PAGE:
Online takeaway service Appetise has slashed its valuation in the hopes of drumming up interest in its £500,000 crowdfunding campaign.
The business, backed by New York fund manager Bergen Capital and former Arsenal FC MD Keith Edelman, originally planned to sell a 16.6% stake in return for the cash on Crowdcube, valuing it at £2.5m.
However, it has reduced the valuation to £1m and is offering 33.3% to potential crowd investors following a slow start to the campaign. As The Grocer went to press on 22 February, 109 investors had pledged almost £119k to Appetise, with just seven days left to hit its £500k target.
“Despite a high level of interest in Appetise, including over 260 requests for our restricted documents, it was clear that our campaign was not generating sufficient investment,” director Petre Norton said. “We mainly attribute this to the lack of EIS tax relief available. Although the current owner has spent approximately £2m on Appetise so far, it is prepared to carry the investment at a loss, with the hope it will quickly grow to exceed that valuation.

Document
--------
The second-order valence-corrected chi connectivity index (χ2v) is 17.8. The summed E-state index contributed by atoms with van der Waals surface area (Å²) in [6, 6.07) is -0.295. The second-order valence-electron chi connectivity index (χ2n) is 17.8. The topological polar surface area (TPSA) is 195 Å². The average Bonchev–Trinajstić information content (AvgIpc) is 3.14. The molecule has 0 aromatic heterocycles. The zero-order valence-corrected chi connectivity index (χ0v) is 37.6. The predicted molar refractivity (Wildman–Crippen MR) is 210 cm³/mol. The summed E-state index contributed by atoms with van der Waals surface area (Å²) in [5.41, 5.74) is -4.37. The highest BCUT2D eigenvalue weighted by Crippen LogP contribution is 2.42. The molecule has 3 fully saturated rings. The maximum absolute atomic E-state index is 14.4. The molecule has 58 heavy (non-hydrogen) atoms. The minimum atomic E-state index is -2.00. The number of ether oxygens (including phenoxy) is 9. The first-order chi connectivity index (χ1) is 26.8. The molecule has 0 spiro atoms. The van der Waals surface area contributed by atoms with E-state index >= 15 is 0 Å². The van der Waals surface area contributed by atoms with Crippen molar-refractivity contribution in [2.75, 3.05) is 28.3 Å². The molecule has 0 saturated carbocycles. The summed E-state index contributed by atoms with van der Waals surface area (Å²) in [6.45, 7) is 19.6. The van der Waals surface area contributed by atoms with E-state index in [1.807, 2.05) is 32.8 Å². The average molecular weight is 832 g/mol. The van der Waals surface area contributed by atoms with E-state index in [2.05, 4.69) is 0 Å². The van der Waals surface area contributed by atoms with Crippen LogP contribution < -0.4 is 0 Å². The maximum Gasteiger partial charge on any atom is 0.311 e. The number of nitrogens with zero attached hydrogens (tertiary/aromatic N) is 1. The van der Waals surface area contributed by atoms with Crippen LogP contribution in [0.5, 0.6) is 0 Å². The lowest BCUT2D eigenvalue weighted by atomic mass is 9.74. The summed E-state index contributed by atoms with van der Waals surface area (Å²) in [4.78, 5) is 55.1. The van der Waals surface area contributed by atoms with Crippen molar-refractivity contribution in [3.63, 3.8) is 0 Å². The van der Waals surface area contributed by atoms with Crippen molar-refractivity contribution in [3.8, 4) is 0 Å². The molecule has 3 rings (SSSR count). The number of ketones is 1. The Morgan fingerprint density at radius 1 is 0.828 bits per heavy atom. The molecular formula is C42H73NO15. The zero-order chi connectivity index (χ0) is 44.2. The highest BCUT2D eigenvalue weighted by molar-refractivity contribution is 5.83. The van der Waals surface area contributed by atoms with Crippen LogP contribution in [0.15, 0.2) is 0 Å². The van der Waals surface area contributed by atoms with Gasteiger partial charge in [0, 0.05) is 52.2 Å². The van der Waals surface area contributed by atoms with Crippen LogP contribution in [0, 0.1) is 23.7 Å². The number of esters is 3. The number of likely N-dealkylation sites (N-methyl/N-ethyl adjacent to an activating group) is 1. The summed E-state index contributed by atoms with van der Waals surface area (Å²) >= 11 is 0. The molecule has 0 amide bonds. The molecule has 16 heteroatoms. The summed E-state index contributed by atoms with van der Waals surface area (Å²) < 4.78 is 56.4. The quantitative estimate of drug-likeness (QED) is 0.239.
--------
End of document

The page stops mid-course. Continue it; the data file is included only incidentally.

“A pre-money valuation of £1m represents exceptional value for new investors who will gain a much larger equity share of the company and consequently a much larger portion of any profits in the event of success.” Norton added in the investor forum on Crowdcube that he was surprised at the crowd’s lack of interest given a 90% investment rating from equity crowdfunding ratings agency Crowdrating.
He said Crowdcube may have been the wrong platform for the raise and the business was “perhaps more suitable for a more sophisticated investor network”.
“Investor presentation may have been too targeted at sophisticated investors with more focus on numbers than story,” Norton added.
Appetise is seeking funding to plough into marketing the takeaway in service in Birmingham to prove the concept. Management then plan to expand from city to city with the help of a second, larger fundraising round.
The business hopes it can win customers from Just Eat, which currently has a near monopoly position in the £6.9bn market after its takeover of rival Hungry House, by undercutting its bigger competitor on price.